The Jaipur Literature Festival hosted business magnate, technologist and philanthropist Bill Gates, where he talked about the perils of climate change in conversation with Alok Sharma, President of the COP26 Climate Conference. The session began with an introduction to Gates’ mission to reduce greenhouse gas emissions from 51 million tons to zero by 2050, and about his perfectly timed book, ‘The Solutions We Have And The Breakthroughs We Need’.
Festival Producer, Sanjoy K. Roy, described the book as a practical guide “to avoid a climate catastrophe, with the help of experts in the field of physics, chemistry, biology, engineering, political science and finance.”
Speaking about US President Biden and his Administration prioritising climate change and enlisting climate activists to help create policies, Gates said climate change is too big of a problem and it cannot be tackled without governments driving this.
Applauding and encouraging the youth on their continued efforts, Bill Gates said, “I think we can give the younger generation credit that in this political round, it [climate] was more discussed, by far, than at any time in our history.”
Speaking about the need for political parties to prioritise this issue, he said “We want climate to be a bi-partisan issue because we’ve got to cap thirty years of progress, not just four years.”
When asked for advice as to how young people can help, he responded, “I am not an expert on advocacy. I have incredible admiration for people like Greta [Thunberg]… We need that attention to intensify and stay very, very high for all thirty years. You know different parties may be in power in different countries and yet, we can’t have them checking out of this cause.”
As individuals, Bill urged people to use their political voice, their purchasing power with a conscience, and to push the companies they work for to do the same. He admitted that, “it’s really the aviation fuel, the steel and the cement industries that if you just take those three, you end up at almost 20% of emissions. Those are the ones that still don’t get enough focus.” More than once he cautioned that, “If your goal is zero you don’t get to skip anything.”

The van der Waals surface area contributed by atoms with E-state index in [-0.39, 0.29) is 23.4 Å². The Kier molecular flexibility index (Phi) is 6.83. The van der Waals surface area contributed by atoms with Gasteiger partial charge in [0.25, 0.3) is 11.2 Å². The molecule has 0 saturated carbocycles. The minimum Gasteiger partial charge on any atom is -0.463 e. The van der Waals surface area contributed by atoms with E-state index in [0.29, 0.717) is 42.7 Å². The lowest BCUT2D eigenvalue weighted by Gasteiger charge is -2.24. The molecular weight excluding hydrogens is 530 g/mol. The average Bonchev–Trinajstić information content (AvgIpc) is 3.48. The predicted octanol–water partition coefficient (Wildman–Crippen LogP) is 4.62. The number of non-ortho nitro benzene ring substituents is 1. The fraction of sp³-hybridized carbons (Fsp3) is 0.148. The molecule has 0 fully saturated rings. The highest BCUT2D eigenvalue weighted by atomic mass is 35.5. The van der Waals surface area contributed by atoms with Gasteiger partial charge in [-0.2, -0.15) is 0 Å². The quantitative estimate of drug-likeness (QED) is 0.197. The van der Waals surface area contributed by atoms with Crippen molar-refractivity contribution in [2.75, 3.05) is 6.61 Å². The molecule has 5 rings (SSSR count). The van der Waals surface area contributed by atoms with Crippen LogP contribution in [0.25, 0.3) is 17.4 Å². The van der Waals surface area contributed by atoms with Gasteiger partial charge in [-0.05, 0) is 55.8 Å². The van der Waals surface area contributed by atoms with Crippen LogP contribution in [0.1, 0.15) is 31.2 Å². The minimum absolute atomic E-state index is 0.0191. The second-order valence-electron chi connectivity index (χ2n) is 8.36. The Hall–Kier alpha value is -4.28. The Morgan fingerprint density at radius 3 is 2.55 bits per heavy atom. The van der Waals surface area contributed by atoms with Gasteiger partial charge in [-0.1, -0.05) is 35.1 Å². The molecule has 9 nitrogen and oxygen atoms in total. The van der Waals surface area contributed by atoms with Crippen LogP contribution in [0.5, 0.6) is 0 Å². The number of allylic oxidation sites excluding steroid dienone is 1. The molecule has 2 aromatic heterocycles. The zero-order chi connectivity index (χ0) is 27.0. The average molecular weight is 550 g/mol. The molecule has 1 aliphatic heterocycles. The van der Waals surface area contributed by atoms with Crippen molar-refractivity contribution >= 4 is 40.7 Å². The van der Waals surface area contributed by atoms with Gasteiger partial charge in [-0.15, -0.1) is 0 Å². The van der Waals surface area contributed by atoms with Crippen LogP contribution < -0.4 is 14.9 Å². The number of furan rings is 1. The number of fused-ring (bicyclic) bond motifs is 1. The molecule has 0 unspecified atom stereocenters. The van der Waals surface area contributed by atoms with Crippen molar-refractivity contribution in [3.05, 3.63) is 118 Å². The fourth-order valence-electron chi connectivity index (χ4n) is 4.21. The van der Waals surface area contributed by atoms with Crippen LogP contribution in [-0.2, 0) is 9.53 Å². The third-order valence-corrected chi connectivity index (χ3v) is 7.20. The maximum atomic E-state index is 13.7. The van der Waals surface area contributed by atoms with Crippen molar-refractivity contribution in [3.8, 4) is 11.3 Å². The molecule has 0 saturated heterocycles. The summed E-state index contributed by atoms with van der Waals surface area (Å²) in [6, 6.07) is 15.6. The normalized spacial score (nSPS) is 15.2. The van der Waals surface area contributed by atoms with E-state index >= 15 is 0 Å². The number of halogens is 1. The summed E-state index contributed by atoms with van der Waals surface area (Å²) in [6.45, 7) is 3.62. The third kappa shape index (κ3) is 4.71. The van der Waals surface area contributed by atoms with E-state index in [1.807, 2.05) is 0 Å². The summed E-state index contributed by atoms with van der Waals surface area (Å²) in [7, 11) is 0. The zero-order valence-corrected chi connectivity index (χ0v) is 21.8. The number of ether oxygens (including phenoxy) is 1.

Highlighting the vital and urgent need for innovation in reduction of greenhouse gas emissions, he said, “It’s very novel for the world to need innovation by a deadline. Normally we just let innovation go and some areas go better than we expect and some are much harder. And yet, now by 2050, if we don’t get to zero, the temperature rise will be so damaging that life will actually get worse for humans and most of the natural ecosystems. So, you have to think, how can you accelerate innovation?”
Gates mentioned Prime Minister Narendra Modi’s name twice as having strongly supported reduced emissions – he (PM Modi) “actually named this initiative Mission Innovation.” Gates explained that “in terms of future emissions and future suffering, India is paradigmatic. If we don’t help them and get them involved, then this whole thing doesn’t go well.” A key point that he emphasized was that “we have to have co-operation, because no matter where the emissions take place, it affects the entire world.”
As the discussion moved to the pandemic and the pandemic, Gates responded, “some epidemiologists have said that Covid has been the most collaborative period of their lives. How do we cataylse this collaboration around that to climate change, before the problem gets a lot worse?” Bill saw it as a promising sign that, “even these [US] Pharma companies are offering to let the Indian manufacturers have the vaccine.”
If progress, innovation and action don’t harness results, Gates warned that in “ten years from now, we could have a very cynical view of this thing.” Having said that, he also added, “I do think that people want to associate themselves with something more than just their own individual success. So, there is almost a religious commitment to the Earth, and what we’re doing for future generations.”